Distance: 27.2 miles
  Total Ascent: 13,411

Bike route 757665 on Bikemap 

One of my downfall is I have a hard time to stop sometimes. :) Since a Coronado visit is in the itinerary the next logical step is to do the rest of the pacific coast route and take a picture at the Mexican boarder crossing.  In the early morning I took the commuter ferry over to the island while it started to sprinkle.  When we docked it rained and I was eager to find a place to eat breakfast.  Panera Bread on Orange Ave. came to the rescue while I waited out the rain.  I had a rain coat but the backpack and my shorts were not rainproofed.

The Midway aircraft carrier museum I visited two days earlier

A nice long breakfast was all that was needed to wait for the rain to stop and with the sun I was pretty soon dry again.  My route followed the ACA GPS route again along the Silver Strand to the main land and then on to the Border Field State Park at the Mexican border.  The ride was great as it took me finally out or urban areas into urban and then the state park.  The state park was quite abandoned which isn't unusual for California.  All state parks here seem to have extremely reduced service if any at all.

Beach on Coronado

Beach on Coronado

I was thinking that a bike touring route would have taken me to a border crossing in case someone wanted to extend the tour into Mexico or even further.  But this wasn't the case.  The route followed a state park road toward the beach right at the border.  At one point the road was flooded and next to it was a little sign warned that the water was toxic.  I heeded the warning and didn't think about wading through it or tried to go around through the mud.  But parallel to the road was a nice asphalt road besides the border fence. The short gravel path leading to it just had the common sign stating no motorized vehicles beyond this point.  So I continued on that road instead.  After going up a steep hill I stopped and took a couple of pictures of the scenery and continued on.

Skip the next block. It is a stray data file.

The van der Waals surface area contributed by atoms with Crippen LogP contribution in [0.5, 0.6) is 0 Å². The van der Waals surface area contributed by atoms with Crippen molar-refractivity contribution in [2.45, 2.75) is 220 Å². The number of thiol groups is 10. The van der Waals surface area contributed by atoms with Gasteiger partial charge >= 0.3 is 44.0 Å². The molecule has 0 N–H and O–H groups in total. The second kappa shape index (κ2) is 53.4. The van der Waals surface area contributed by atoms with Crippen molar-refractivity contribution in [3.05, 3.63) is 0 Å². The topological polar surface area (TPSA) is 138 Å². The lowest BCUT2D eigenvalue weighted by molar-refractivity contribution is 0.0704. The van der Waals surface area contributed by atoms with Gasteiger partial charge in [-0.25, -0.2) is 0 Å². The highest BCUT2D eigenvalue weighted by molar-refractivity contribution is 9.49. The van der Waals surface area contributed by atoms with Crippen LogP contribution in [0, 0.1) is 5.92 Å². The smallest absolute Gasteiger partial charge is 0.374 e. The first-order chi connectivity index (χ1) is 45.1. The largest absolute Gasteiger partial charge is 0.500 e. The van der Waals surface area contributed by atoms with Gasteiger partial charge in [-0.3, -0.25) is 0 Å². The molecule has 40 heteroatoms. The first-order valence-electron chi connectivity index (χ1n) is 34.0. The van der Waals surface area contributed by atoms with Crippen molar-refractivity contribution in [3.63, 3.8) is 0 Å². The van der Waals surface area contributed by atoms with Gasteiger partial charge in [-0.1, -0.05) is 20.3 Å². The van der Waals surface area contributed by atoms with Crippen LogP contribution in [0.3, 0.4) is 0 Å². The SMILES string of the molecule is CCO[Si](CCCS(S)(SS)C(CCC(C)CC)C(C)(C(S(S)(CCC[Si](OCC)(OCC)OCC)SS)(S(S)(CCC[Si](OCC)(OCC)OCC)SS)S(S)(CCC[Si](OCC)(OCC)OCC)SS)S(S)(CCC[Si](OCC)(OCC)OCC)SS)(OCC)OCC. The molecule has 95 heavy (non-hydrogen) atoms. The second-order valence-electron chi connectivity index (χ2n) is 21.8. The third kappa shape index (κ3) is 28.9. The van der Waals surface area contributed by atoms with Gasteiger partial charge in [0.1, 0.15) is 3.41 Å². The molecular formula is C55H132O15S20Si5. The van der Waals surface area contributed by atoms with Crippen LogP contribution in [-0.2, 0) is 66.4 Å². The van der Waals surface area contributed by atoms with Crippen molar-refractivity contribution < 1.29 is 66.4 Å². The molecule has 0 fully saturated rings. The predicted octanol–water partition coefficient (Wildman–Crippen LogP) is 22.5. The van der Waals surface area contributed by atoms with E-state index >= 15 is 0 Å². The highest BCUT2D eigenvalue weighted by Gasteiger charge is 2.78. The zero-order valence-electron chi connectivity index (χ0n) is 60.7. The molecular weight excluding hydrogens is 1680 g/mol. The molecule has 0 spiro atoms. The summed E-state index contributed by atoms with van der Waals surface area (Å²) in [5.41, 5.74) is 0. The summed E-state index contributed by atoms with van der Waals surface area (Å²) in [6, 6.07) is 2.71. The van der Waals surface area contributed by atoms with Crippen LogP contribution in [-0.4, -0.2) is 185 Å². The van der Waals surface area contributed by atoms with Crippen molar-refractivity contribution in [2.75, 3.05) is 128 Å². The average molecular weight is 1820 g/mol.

Road across Tijuana river valley

Flooded road at Border Field State Park

San Diego as seen from the border

Border fence

Two border trucks approached me from the front and nicely informed me that the road was only for the border patrols. I excused myself and mentioned about the lack of signage.  Apparently there was some sign (which I didn't see on the way back either) and I apparently wasn't the first one to do so.  As I turned around I saw another truck right behind me and an four wheeler approaching.  I hope I didn't cause to much havoc but I'm still surprised that at the base of the Mount Rushmore National Monument has sign on every tree informing it is prohibited to climb the mountain while the border seems to be quite lacking.

Beach with Mexico in background

Swampy area of the Tijuana estuary

The border guard was quite nice and pointed out a gravel road that I could take to the beach which I did as my final point of the trip before returning to the trolley line and taking it back to town.  Border Field State Park is certainly on my list of recommended places to visit.  Just stay clear from the fence.

Update:  A special feature of Border Field is the Border Monument and Friendship Circle at the end of the flooded road.  There you can go directly to the border fence and talk across the border.  This would have been really cool to visit.  Had I known that I would have walked along the beach to the monument. More information can be found at

The bike I rented was a Jamis Ventura. The hybrid bikes just don't feel that great to me. The position on them is to odd for me and I wouldn't be able to do longer rides. The Ventura was a fine bike but it really needed fatter tires for the California road. Of course racks and fenders are the other things that would have been nice. The Bike Revolution helped adjusted the bike as I desired it and was quite helpful getting me setup properly.